In March 2007, in the Columbus Container Servicescase, the Advocate General opined against a portion of Germany's CFC rules known as the “switch-over clause.” The switch-over clause provides for application of the credit method rather than the exemption method to avoid double taxation in respect of low-taxed passive income derived by a foreign permanent establishment (PE) of German resident taxpayers. The AG concluded that the switch-over clause constituted a restriction on both the freedom of establishment and the free movement of capital principles because it only applied where the corporate income tax burden in the PE country was lower than the German burden (as was the case at hand, dealing with a Belgian Coordination Center).

Also in March 2007, the ECJ rendered its decision in the Rewe Zentralfinanzcase, holding a German restriction on foreign subsidiary losses incompatible with the freedom of establishment principle of the EC Treaty. Under the German rules, German parent companies were allowed to write down the value of their shares in loss-making German subsidiaries but were restricted in writing down the value of shares of loss-making non-German subsidiaries. A limited exception to the rule was not applicable because the taxpayer did not meet the requirements for an “activity test.” The court concluded that the activity test went beyond what is necessary to target purely artificial arrangements. While the decision has limited direct applicability due to German law changes since the years at issue, the decision puts into question all activity clauses applied under national laws of EU countries to cross-border situations.

In January 2008, the ECJ struck down a Belgian thin cap rule that reclassified excessive interest as a dividend. The offending rule provided that interest is reclassified as a dividend to the extent that a loan exceeds the sum of paid-up capital and taxable reserves. Unfortunately for Belgium, the reclassification was not mandated where the putative interest was paid to a director that is a Belgian company. In N.V. Lammers & Van Cleeff,the ECJ held that these provisions conflicted with the freedom of establishment principle.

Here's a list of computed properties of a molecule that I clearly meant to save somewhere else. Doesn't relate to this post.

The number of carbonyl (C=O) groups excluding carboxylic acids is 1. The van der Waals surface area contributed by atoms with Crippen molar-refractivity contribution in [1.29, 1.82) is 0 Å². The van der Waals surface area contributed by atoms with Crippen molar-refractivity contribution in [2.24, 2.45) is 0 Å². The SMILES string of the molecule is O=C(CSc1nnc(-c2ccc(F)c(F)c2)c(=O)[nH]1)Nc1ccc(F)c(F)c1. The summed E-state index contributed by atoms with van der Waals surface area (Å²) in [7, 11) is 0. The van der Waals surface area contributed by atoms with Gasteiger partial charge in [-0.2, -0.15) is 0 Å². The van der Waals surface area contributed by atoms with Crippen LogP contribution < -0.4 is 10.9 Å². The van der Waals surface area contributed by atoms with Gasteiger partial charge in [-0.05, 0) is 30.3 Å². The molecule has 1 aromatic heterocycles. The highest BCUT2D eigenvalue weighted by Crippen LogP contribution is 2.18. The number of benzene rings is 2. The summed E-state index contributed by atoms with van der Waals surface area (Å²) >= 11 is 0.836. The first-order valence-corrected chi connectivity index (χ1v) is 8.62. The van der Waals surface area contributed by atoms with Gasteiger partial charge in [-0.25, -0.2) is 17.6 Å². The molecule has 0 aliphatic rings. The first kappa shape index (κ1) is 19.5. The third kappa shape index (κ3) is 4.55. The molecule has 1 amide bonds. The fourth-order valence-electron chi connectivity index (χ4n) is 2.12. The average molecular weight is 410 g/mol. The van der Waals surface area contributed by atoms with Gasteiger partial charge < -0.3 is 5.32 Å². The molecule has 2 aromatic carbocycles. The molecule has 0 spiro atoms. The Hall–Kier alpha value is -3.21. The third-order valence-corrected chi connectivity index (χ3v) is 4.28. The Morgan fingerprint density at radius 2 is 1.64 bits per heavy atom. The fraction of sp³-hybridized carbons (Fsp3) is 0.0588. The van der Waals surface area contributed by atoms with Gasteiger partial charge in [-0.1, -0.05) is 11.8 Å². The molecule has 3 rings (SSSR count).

While the ECJ has no real jurisdiction in such cases, the European Commission even occasionally reaches outside of the EU to try to force tax law changes (at least as regards treatment of EU-based companies). In February 2007, the Commission complained that certain Swiss cantonal tax regimes that favor holding and management companies (and that had succeeded in attracting the headquarters of some European multinationals) were a form of prohibited “state aid.” Of course, Switzerland is not a member of the EU, so the concept of state aid in the form of lower taxes for special sorts of operations being prohibited under EU law was not applicable to the Swiss. The Commission justified its complaint, however, by claiming that the “state aid” violated the 1972 EU-Switzerland Free Trade Agreement. Since the FTA only addresses trade in certain goods, and does not address harmonization of company taxation, these claims also surprised the Swiss. This bit of overreaching on the part of the European Commission might also have dismayed free traders in other low-tax jurisdictions around the world, since such a claim surely will not encourage others to enter into free trade agreements with the EU without clarity that company income taxation is not mandated to be uniform.

The ECJ and the Advocate General seem to be moderately aggressive in deciding that various national tax rules are incompatible with the EC Treaty. They also seem to have been presented by taxpayers and national courts with a very large number of opportunities to so find. It also appears that national legislatures relatively quickly respond to these decisions, enacting changes to their countries' tax laws to fix the offending provisions within a short period of time. It also seems as though it is increasingly challenging for national legislatures within the EU to combat creative tax planning in ways other than those directed at clear abuses. Where European freedoms established by the EC Treaty may be infringed, scalpels must be wielded where once hatchets worked.

So, without Directives or EC-level legislation, the EU is moving closer and closer to income tax harmony. The EU judicial system, through the ECJ and the Advocate General, are actively pushing the disparate EU income tax systems much closer together. And, so far at least, there are no signs of any impending diplomatic, let alone military, reactions.

This commentary also will appear in the February 2009, issue of the Tax Management International Journal. For more information, in the Tax Management Portfolios, see Liebman, 999 T.M., Business Operations in the European Union.

1 17 U.S. 316 (1819) (overturning Maryland's statute taxing the Bank of the United States, “The power to tax is the power to destroy….”).

2 Bloodbath is not hyperbole. Out of an 1860 total U.S. population of 31,440,000 (some 4 million of whom were slaves), approximately 620,000 soldiers died during the Civil War, a vastly higher percentage than in any American war before or since. Since military units were typically drawn from single localities, and since some units suffered horrific levels of casualties, the effects were often devastating. One regiment, the 26th North Carolina, lost 714 of its 800 men at Gettysburg -- in numbers and percentage terms the war's greatest losses.